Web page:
Wildlife

The Monarch-Milkweed Initiative

brochure Wildlife - The Monarch-Milkweed Initiative

The Monarch-Milkweed Initiative at St. Marks National Wildlife Refuge (NWR) in Florida. Published by the U.S. Fish & Wildlife Service (USFWS).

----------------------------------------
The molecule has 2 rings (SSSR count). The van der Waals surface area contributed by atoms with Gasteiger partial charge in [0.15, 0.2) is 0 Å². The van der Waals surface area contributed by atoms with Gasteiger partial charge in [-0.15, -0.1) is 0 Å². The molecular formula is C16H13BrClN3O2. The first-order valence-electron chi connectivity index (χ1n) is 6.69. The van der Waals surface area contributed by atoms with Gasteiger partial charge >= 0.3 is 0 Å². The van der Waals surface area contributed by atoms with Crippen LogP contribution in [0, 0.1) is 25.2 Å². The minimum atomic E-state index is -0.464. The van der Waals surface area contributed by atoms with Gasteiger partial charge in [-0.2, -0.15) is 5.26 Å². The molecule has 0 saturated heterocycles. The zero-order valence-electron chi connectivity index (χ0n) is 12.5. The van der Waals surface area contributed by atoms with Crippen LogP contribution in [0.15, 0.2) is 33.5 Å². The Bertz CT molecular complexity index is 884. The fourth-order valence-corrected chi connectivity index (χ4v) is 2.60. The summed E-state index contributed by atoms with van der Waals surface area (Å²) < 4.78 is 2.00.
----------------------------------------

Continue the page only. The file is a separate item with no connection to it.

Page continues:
Beyond the Nursery Partners and Rescues Our efforts often lead us afield to distribute and rescue milkweeds:  Wakulla Springs State Park  Wakulla area school gardens  Gardens at Florida State University, the University of Florida, and the University of North Florida  The City of Panama City Beach  Ted Turner Foundation  Mounts Botanical Gardens  Bok Tower Gardens  Numerous County Extension offices and Master gardener programs  More! Our work continues because of the generous and enthusiastic financial support of the Friends of St. Marks Wildlife Refuge. Your donation to the Friends for this project is greatly appreciated! https: www.stmarksrefuge.org/support.htm Facts About The Monarch-Milkweed Initiative Working with private landowners and the Florida Department of Transportation we have rescued many milkweeds and other pollinator plants from areas that face development. Keep up with us on Facebook https://www.facebook.com/ StMarksMilkweeds/ St. Marks National Wildlife Refuge PO Box 68 St. Marks, FL 32355 850-925-6121 www.fws.gov/saintmarks/ Collecting or taking any plants, animals, or artifacts from federal lands is prohibited. St. Marks National Wildlife Refuge Where Wildlife Comes First! The migration of the tiny monarch butterfly from their summer breeding habitat in the central and eastern U.S. and Canada to their overwintering grounds in central Mexico, is one of nature’s most spectacular natural phenomena. The eastern population has declined significantly over the past decade. Loss of milkweed, the monarch’s sole larval food source, due to urban development and shifts in agricultural practices; frequent mowing and herbicide applications along roadsides and rights-of-way; use of insecticides; Cover Photo credits: Monarchs by Karen Willes and severe weather events likely Red-ring milkweed by Gail Fishman related to climate change. On June 20, 2014, President Obama signed a Presidential Memorandum “Creating a Federal Strategy to Promote the Health of Honey Bees and Other Pollinators,” outlining an agenda to address the devastating declines in honey bees and native pollinators, including the monarch butterfly. The U.S. Fish and Wildlife Service immediately responded to the emergency by asking refuges to find ways to increase milkweed populations, conserve habitat, and inform the public about the importance of pollinators. The St. Marks Refuge Visitor Services Staff eagerly accepted the challenge and applied for “seed” money to begin our native milkweed nursery. Since then our project and outreach continues to grow! The Monarch-Milkweed Initiative at St. Marks grows 21 species of milkweeds native to Florida including specific ecotypes. Our first greenhouse built with help from FSU Environmental Service Program volunteers. —Gail Fishman WE CAN’T DO IT WITHOUT Aquatic milkweed. —Scott Davis In August 2017, volunteers rescued milkweeds and other pollinator plants from a construction area on U.S. 98. —Gail Fishman Catching monarchs for tagging. —Refuge files Swamp milkweed. —Scott Davis VOLUNTEERS! Milkweed nursery volunteers —Gail Fishman Rescuing velvet-leaf milkweed with landowner permission. —Gail Fishman Left, velvet leaf milkweed Below, Butterfly milkweed. —Gail Fishman Few-flowered milkweeds increased on St. Marks Refuge after a fire. —Gail Fishman

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